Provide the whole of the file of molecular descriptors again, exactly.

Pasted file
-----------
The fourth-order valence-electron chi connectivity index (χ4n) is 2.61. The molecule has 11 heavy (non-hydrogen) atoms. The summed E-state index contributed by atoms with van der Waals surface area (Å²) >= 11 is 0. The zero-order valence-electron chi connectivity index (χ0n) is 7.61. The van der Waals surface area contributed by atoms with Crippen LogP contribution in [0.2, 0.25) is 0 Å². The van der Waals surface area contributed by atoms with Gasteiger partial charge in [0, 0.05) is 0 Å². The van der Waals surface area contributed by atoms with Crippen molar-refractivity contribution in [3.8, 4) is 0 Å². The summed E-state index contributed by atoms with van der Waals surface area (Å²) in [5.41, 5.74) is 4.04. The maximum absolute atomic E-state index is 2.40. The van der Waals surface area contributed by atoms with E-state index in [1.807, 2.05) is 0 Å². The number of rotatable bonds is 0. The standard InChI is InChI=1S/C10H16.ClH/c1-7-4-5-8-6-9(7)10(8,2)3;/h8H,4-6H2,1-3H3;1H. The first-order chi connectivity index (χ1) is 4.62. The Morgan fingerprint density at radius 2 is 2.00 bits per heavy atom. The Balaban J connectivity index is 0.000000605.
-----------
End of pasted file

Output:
The fourth-order valence-electron chi connectivity index (χ4n) is 2.61. The molecule has 11 heavy (non-hydrogen) atoms. The summed E-state index contributed by atoms with van der Waals surface area (Å²) >= 11 is 0. The zero-order valence-electron chi connectivity index (χ0n) is 7.61. The van der Waals surface area contributed by atoms with Crippen LogP contribution in [0.2, 0.25) is 0 Å². The van der Waals surface area contributed by atoms with Gasteiger partial charge in [0, 0.05) is 0 Å². The van der Waals surface area contributed by atoms with Crippen molar-refractivity contribution in [3.8, 4) is 0 Å². The summed E-state index contributed by atoms with van der Waals surface area (Å²) in [5.41, 5.74) is 4.04. The maximum absolute atomic E-state index is 2.40. The van der Waals surface area contributed by atoms with E-state index in [1.807, 2.05) is 0 Å². The number of rotatable bonds is 0. The standard InChI is InChI=1S/C10H16.ClH/c1-7-4-5-8-6-9(7)10(8,2)3;/h8H,4-6H2,1-3H3;1H. The first-order chi connectivity index (χ1) is 4.62. The Morgan fingerprint density at radius 2 is 2.00 bits per heavy atom. The Balaban J connectivity index is 0.000000605.